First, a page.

While some debate whether Steven Spielberg exploited the Holocaust with "Schindler's List," Spielberg's detractors might take a lesson from "Edith Stein ," Arthur Giron's play about a related subject. For here is one playwright's attempt to deal with the Holocaust through images and stories that cannot help but push obvious buttons -- as "Schindler" is similarly accused of doing -- yet which is utterly devoid of artistic vision and even a basic dramaturgical competence. The result is likely to elicit more anger than sympathy from the largely Jewish audience at this Jewish Repertory Theater production.
While some debate whether Steven Spielberg exploited the Holocaust with “Schindler’s List,” Spielberg’s detractors might take a lesson from “Edith Stein ,” Arthur Giron’s play about a related subject. For here is one playwright’s attempt to deal with the Holocaust through images and stories that cannot help but push obvious buttons — as “Schindler” is similarly accused of doing — yet which is utterly devoid of artistic vision and even a basic dramaturgical competence. The result is likely to elicit more anger than sympathy from the largely Jewish audience at this Jewish Repertory Theater production.
The play takes as its starting point the efforts begun in 1986 by several international Jewish organizations to have a tiny Carmelite convent removed from a building on the grounds of the Auschwitz concentration camp. At the opening, while sound effects suggest the Hitler era, a lone man with a suitcase arrives at the convent and identifies himself to the Prioress (Susan Riskin) as Weismann (Norman Rose), a representative of the International Holocaust Committee.
Weismann (modeled on Rabbi Avi Weiss) objects to the idea of a convent in the place that has become a symbol of evil to all humanity but which has particular meaning for Jews. And he’s even more incensed that the nunnery reserves particular honor for the camp’s most famous resident, Edith Stein (Laura Esterman), a convert from Judaism martyred at Auschwitz. Naming the convent for Edith Stein, Weismann argues, diminishes the martyrdom of the 6 million and reinforces a belief that Catholics want to convert the world.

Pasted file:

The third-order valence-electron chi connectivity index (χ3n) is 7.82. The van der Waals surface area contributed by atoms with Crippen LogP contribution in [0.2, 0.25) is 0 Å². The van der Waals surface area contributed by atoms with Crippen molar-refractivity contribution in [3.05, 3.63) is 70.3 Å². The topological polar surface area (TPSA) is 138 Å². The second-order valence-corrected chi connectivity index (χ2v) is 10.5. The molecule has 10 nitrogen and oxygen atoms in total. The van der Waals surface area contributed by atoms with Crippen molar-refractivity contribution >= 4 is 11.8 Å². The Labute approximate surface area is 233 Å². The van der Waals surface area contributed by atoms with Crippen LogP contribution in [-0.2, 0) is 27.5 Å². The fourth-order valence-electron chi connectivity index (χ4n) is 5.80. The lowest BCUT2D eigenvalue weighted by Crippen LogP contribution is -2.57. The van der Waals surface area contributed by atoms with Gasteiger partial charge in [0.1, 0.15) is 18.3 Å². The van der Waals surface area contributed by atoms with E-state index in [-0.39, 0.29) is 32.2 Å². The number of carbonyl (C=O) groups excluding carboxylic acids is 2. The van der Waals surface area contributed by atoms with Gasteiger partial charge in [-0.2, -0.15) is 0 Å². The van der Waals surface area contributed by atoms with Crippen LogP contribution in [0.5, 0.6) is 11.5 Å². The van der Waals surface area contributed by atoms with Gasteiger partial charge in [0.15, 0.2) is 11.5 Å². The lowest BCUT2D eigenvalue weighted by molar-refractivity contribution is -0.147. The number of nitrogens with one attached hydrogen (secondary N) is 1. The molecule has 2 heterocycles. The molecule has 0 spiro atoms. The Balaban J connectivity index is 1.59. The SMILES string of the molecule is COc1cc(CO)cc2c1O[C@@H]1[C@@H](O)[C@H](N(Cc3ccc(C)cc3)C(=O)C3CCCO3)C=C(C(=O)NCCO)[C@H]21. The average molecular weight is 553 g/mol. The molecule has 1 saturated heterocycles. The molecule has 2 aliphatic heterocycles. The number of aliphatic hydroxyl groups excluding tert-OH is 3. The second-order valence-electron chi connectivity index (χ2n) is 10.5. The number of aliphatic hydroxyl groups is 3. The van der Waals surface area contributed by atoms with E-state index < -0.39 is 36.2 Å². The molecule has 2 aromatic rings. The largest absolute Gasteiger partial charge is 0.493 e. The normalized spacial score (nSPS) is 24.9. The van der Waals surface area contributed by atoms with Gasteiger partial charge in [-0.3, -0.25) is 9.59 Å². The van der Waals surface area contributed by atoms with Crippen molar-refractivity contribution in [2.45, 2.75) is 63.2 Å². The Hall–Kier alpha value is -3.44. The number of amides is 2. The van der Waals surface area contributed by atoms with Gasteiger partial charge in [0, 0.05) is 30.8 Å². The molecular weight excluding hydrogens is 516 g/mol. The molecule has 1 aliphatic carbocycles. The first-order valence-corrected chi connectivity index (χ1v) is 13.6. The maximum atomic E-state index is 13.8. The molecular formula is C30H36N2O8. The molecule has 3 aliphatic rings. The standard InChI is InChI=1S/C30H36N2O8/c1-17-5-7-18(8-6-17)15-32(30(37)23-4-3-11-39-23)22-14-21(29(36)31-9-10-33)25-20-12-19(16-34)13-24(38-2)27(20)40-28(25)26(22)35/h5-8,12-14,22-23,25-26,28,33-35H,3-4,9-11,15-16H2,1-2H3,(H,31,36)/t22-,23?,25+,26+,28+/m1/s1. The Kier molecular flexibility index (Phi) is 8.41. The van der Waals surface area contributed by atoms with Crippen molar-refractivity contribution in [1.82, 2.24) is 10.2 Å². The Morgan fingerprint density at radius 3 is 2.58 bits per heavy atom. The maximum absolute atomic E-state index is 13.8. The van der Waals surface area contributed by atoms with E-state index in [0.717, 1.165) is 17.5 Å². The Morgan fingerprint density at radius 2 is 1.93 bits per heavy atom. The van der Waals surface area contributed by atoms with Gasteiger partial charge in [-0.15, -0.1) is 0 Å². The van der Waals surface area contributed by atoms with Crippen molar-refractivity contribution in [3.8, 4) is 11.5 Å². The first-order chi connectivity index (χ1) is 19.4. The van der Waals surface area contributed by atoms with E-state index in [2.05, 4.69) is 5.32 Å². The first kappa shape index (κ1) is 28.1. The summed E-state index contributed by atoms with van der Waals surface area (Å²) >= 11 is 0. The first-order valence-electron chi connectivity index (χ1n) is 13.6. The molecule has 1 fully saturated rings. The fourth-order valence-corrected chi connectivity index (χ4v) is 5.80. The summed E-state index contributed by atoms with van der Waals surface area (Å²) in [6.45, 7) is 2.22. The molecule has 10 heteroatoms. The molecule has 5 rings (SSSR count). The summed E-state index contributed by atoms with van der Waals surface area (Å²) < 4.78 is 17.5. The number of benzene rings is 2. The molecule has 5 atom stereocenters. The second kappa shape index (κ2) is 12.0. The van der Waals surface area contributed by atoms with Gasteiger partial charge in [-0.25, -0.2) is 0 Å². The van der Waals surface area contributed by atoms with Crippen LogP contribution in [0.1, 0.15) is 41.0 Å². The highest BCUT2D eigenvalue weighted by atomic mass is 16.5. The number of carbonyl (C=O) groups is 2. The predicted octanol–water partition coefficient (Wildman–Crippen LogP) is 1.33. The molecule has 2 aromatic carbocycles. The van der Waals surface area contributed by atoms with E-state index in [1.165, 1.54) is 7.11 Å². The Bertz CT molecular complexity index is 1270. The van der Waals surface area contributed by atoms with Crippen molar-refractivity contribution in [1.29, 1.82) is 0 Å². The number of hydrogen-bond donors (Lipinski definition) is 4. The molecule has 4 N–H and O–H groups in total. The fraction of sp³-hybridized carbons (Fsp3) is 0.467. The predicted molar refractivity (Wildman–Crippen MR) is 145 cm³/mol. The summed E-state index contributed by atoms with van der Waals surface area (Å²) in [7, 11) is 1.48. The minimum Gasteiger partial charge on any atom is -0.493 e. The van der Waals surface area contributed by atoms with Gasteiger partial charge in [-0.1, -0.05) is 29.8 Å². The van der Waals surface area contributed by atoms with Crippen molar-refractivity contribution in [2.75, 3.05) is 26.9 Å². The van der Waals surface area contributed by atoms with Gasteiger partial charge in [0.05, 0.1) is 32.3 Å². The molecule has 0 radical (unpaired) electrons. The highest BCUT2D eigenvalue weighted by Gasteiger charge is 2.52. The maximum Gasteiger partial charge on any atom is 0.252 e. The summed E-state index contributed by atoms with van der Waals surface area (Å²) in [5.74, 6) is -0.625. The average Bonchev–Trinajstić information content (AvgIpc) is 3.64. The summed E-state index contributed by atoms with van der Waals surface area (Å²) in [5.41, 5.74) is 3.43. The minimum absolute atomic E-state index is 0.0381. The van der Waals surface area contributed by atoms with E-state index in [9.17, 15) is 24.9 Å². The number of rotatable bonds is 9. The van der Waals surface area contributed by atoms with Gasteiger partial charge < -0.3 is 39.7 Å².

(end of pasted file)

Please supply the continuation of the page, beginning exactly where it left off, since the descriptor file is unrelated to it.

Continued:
What a missed opportunity this objection represented! As Edith herself shatteringly discovers during the course of flashbacks that take place between Weismann’s two dialogues with the Carmelites, Rome was indifferent to the plight of Europe’s Jews; what better place for atonement than the very site where so many were murdered?
“Edith Stein” unfolds on no such intellectual plane. It follows Edith leaving the fold of her upper middle class household in Breslau to ultimately find solace in the church. At first she is coy about her conversion — a secret, she insists, between herself and God — but later she reveals her frustration at sitting with the rest of the women in the balcony of the synagogue as the men approached the altar below.
This notion of trading temple for church because it’s more feminist is certainly odd, especially given that Reform Judaism — in which women attained religious equality with men — was a late-19th-century German movement. But Stein, an intellectual with a doctorate in philosophy, clearly found great spiritual sustenance in the ascetic environs of the convent, as the world outside turned incomprehensibly evil.
At the convent she is courted by a Nazi officer (Jim Abele), who visits every day in a bizarre attempt to lure her away. Finally revealing herself as Jewish-born seals her fate in the play’s sole dramatic conceit — a scene that echoes an earlier one in which Edith played the biblical Queen Esther, who risked her life by revealing to the King of Persia that she was a Jew. Esther and herpeople survived, of course, while there was no such divine intervention attained with Edith, who in fact was the only sister in her Holland convent marked for death — precisely because she was born Jewish.
What a powerful story, and how clumsily it is told, both in Giron’s turgid drama and in Lee Sankowich’s impoverished staging. The speeches have nothing to do with revealing character; they’re low-level debate that all have the same voice, and it’s the author’s. The performances, with three exceptions, are amateur. The exceptions are Esterman, who makes Edith a figure we can sympathize with, if never really understand; Riskin, who imbues the Prioress with a believably patronizing kindness; and Stacie Chaiken, full of life as the young widow of Edith’s most influential college professor.
The production values are nil; whether by choice or design it’s hard to tell, but the result merely reinforces one’s sense that “Edith Stein” is the work of amateurs. That such a work retains an intermittent power to shock speaks more to the timelessness of the Nazi horror than to the particular artistic forces at work here.